Walking 'round the block at around 8:30 was equally nice. Puffy white clouds. Upper 60s. A light breeze. I actually walked farther than the pup wanted to go, I think, for the first time in ages.

Considering that I'd been cutting the walks short, all week, this was practically blissful.

Of course, considering that Minneapolis is really only supposed to top out in the 80s in the summer - at least according to the historical averages - I guess that means that I ought to be spending the entire summer blissed out.

And, this being Minneapolis, we simply couldn't have that.

Thursday, July 5, 2012

Historical Fireworks

I should start by saying, for the record, that I am a big fan of pyrotechnic displays. When I was a kid, we would shoot off all sorts of fireworks in the yard, in the street, in my grandmother's "way back" yard, at the golf course - all the regular places.

I love smoke bombs (the little round ones with the fuse that you had to fray just a little so it would light easier), and I liked those weird ash "snake" things, and the spinning things that didn't lift off the ground, but just bounced around and changed colors. And, yes, I've lit my share of bottle rockets which launched from bottles, through culverts, and even from my hands (don't tell my parents - and definitely don't remind them of the year I held Roman candles in my hands and shot them off that way).

But the great big watch-em-explode-then-feel-the-thud-in-your-chest ones have always been my favorites. I've watched them from a distance, and I've watched them up close, and they never cease to make me happy and a little wistful.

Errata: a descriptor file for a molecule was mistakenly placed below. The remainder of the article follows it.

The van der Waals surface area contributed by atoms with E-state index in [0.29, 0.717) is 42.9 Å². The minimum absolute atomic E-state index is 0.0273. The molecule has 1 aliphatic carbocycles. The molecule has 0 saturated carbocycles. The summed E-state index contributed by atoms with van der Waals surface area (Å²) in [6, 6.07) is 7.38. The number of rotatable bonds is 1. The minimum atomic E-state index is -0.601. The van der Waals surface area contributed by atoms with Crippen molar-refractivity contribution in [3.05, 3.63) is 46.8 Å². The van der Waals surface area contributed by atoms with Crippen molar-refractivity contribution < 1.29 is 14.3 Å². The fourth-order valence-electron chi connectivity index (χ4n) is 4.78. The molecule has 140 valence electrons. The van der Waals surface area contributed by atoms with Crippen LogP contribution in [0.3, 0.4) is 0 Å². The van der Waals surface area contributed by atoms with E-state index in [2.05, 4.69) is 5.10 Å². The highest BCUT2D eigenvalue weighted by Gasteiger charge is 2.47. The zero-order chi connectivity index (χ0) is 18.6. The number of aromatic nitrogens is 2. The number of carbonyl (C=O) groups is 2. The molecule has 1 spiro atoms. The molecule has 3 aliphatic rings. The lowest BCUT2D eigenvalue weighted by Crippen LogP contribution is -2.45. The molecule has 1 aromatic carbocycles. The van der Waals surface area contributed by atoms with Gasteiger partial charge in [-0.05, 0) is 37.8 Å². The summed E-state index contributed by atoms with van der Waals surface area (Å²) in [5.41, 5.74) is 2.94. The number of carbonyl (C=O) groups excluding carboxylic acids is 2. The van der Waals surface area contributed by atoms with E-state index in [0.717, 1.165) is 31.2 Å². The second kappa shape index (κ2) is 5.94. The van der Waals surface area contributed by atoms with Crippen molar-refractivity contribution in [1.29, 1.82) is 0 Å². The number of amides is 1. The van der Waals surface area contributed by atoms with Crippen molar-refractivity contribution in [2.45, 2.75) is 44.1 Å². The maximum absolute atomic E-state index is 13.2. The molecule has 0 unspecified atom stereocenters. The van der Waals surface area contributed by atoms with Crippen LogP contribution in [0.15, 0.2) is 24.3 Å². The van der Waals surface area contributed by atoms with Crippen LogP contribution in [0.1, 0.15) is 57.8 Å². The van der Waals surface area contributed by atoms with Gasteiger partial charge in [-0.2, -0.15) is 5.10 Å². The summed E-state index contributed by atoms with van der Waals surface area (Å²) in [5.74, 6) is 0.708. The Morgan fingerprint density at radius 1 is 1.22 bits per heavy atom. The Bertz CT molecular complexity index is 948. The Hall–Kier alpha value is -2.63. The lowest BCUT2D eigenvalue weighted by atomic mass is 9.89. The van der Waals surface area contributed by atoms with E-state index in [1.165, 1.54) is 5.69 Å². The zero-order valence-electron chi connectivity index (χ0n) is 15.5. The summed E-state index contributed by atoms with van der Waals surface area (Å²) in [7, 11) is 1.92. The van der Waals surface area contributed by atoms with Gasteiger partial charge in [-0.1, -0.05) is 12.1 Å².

Last night, Christopher and I had a great Fourth of July at a friend's condo in downtown Minneapolis. She had invited us over to cook dinner and then go outside to watch the fireworks - since she only lives about a block off the river and right near the main Minneapolis fireworks. And it was a great evening. There were five courses - from a bruschetta appetizer all the way to a dark chocolate souffle - and sangria and some dancing, even. And then there were the fireworks.

We watched the displays start off in the distance from her living room before heading outside to watch the close-up ones. And after we got ourselves to a bench, we watched the sky explode and felt those thuds in our chests. And as I sat there next to Christopher, I started thinking about all the fireworks from before.

The fireworks in the alley next to my parents' house with coordinated "ooo's" and "ahh's." The fireworks out in back at my grandma's house - which almost always ended up in at least one incident of people screaming and running from something that went awry.

There were New Year's fireworks that I watched alone from my apartment in Baltimore. And fireworks above the castles in multiple Disney parks where I stood with family and friends. And a year when we actually braved the crowds to sit on a blanket on the National Mall to feel all that patriotism wash over us.

There was even one Fourth of July when I remember standing with friends and we spontaneously started humming/singing the 1812 Overture, just because the fireworks seemed to need some accompaniment.